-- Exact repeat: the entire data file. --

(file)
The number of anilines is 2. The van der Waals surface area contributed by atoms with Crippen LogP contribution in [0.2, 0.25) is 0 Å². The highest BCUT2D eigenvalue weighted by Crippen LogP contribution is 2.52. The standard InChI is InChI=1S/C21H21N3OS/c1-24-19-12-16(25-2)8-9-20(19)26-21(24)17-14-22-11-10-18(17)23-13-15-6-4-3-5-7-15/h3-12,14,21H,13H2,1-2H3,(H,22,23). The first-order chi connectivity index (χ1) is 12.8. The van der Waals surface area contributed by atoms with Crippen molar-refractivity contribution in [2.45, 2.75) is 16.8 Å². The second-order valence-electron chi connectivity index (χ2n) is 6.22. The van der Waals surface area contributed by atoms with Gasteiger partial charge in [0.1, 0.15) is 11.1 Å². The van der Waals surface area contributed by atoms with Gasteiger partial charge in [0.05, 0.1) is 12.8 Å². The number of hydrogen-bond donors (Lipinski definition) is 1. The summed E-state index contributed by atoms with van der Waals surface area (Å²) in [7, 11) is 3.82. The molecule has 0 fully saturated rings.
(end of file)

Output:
The number of anilines is 2. The van der Waals surface area contributed by atoms with Crippen LogP contribution in [0.2, 0.25) is 0 Å². The highest BCUT2D eigenvalue weighted by Crippen LogP contribution is 2.52. The standard InChI is InChI=1S/C21H21N3OS/c1-24-19-12-16(25-2)8-9-20(19)26-21(24)17-14-22-11-10-18(17)23-13-15-6-4-3-5-7-15/h3-12,14,21H,13H2,1-2H3,(H,22,23). The first-order chi connectivity index (χ1) is 12.8. The van der Waals surface area contributed by atoms with Crippen molar-refractivity contribution in [2.45, 2.75) is 16.8 Å². The second-order valence-electron chi connectivity index (χ2n) is 6.22. The van der Waals surface area contributed by atoms with Gasteiger partial charge in [0.1, 0.15) is 11.1 Å². The van der Waals surface area contributed by atoms with Gasteiger partial charge in [0.05, 0.1) is 12.8 Å². The number of hydrogen-bond donors (Lipinski definition) is 1. The summed E-state index contributed by atoms with van der Waals surface area (Å²) in [7, 11) is 3.82. The molecule has 0 fully saturated rings.